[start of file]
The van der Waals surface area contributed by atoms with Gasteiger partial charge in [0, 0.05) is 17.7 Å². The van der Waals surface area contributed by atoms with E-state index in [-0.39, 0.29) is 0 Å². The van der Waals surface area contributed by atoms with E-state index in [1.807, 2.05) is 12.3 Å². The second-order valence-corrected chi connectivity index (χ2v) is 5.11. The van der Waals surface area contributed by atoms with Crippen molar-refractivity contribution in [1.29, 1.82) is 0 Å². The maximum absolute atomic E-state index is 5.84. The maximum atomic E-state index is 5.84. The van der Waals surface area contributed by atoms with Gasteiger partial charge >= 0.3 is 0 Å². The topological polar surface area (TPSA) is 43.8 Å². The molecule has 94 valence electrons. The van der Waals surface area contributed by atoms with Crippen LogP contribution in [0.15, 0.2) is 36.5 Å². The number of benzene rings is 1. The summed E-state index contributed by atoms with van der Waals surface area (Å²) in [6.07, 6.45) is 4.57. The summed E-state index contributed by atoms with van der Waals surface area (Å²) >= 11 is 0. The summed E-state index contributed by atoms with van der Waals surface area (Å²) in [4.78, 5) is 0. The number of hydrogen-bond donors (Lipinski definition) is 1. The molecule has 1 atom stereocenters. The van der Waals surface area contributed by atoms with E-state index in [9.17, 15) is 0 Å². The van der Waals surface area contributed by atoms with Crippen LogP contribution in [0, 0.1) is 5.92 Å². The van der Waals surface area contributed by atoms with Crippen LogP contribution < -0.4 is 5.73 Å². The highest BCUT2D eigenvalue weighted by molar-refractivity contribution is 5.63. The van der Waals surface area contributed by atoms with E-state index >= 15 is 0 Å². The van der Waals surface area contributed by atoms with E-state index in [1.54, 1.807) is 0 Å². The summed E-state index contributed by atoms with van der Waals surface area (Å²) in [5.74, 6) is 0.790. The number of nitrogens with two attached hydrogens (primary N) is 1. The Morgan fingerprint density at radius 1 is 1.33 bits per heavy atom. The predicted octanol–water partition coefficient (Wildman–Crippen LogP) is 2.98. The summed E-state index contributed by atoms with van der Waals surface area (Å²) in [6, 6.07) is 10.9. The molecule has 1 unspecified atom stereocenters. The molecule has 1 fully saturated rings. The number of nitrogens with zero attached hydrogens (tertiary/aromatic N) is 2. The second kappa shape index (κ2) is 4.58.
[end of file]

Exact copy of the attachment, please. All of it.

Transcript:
The van der Waals surface area contributed by atoms with Gasteiger partial charge in [0, 0.05) is 17.7 Å². The van der Waals surface area contributed by atoms with E-state index in [-0.39, 0.29) is 0 Å². The van der Waals surface area contributed by atoms with E-state index in [1.807, 2.05) is 12.3 Å². The second-order valence-corrected chi connectivity index (χ2v) is 5.11. The van der Waals surface area contributed by atoms with Crippen molar-refractivity contribution in [1.29, 1.82) is 0 Å². The maximum absolute atomic E-state index is 5.84. The maximum atomic E-state index is 5.84. The van der Waals surface area contributed by atoms with Gasteiger partial charge >= 0.3 is 0 Å². The topological polar surface area (TPSA) is 43.8 Å². The molecule has 94 valence electrons. The van der Waals surface area contributed by atoms with Crippen LogP contribution in [0.15, 0.2) is 36.5 Å². The number of benzene rings is 1. The summed E-state index contributed by atoms with van der Waals surface area (Å²) in [6.07, 6.45) is 4.57. The summed E-state index contributed by atoms with van der Waals surface area (Å²) >= 11 is 0. The summed E-state index contributed by atoms with van der Waals surface area (Å²) in [4.78, 5) is 0. The number of hydrogen-bond donors (Lipinski definition) is 1. The molecule has 1 atom stereocenters. The van der Waals surface area contributed by atoms with E-state index in [9.17, 15) is 0 Å². The van der Waals surface area contributed by atoms with Crippen LogP contribution in [0, 0.1) is 5.92 Å². The van der Waals surface area contributed by atoms with Crippen LogP contribution < -0.4 is 5.73 Å². The highest BCUT2D eigenvalue weighted by molar-refractivity contribution is 5.63. The van der Waals surface area contributed by atoms with E-state index >= 15 is 0 Å². The van der Waals surface area contributed by atoms with E-state index in [1.54, 1.807) is 0 Å². The summed E-state index contributed by atoms with van der Waals surface area (Å²) in [5.74, 6) is 0.790. The number of nitrogens with two attached hydrogens (primary N) is 1. The Morgan fingerprint density at radius 1 is 1.33 bits per heavy atom. The predicted octanol–water partition coefficient (Wildman–Crippen LogP) is 2.98. The summed E-state index contributed by atoms with van der Waals surface area (Å²) in [6, 6.07) is 10.9. The molecule has 1 unspecified atom stereocenters. The molecule has 1 fully saturated rings. The number of nitrogens with zero attached hydrogens (tertiary/aromatic N) is 2. The second kappa shape index (κ2) is 4.58.